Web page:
A command description instance describes how to map input text to
Python values. It contains a list of 2-tuples for required arguments
and another for optional arguments. The first element of the 2-tuple
is a string that matches one of the command function parameter names.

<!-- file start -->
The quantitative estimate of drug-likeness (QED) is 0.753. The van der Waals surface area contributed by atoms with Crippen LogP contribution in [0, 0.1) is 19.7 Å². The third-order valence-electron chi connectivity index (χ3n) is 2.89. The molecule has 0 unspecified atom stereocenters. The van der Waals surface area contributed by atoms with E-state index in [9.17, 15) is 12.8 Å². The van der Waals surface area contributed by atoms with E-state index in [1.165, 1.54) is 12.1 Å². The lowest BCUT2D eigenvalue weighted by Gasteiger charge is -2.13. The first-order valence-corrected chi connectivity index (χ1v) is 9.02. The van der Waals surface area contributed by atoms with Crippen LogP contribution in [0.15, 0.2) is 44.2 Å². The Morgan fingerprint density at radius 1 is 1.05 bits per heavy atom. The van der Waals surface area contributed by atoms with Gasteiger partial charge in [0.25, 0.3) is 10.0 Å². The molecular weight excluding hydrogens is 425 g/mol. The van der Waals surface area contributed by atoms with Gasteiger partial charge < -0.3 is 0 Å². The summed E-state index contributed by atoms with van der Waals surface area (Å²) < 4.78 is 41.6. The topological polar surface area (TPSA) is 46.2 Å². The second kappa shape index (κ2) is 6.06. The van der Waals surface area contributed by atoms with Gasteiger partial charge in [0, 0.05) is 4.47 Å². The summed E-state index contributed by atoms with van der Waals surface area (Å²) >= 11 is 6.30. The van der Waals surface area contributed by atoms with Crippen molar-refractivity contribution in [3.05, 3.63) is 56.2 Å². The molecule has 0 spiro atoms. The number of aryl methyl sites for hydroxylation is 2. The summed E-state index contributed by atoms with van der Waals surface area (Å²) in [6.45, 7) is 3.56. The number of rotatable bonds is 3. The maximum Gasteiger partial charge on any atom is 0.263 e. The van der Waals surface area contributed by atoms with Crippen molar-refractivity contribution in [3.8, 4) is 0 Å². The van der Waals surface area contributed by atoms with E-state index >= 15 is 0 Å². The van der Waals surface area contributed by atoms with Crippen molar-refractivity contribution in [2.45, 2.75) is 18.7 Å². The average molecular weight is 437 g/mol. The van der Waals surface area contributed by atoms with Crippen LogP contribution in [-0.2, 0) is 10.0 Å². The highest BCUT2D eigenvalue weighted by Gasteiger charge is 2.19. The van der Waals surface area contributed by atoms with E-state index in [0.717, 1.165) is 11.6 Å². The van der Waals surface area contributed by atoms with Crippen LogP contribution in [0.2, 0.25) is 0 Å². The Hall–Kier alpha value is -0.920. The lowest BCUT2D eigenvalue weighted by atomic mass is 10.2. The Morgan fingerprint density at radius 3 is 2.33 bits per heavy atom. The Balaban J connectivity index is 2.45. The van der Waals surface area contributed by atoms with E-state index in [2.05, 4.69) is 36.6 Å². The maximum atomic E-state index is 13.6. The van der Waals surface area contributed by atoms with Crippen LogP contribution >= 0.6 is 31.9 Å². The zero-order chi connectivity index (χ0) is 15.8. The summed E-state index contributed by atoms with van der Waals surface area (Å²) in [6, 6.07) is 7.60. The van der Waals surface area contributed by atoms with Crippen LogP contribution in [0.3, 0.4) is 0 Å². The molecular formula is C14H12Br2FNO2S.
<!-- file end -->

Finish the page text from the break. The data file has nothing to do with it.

The second element is a “type class”. ChimeraX provides a variety
of built-in type classes such as
AtomsArg (container of atoms),
AtomSpecArg (atom specifier).
chimerax.core.commands for the full
list. The order of the required parameters list (in the command
description) must match the expected order for required arguments
(in the input text).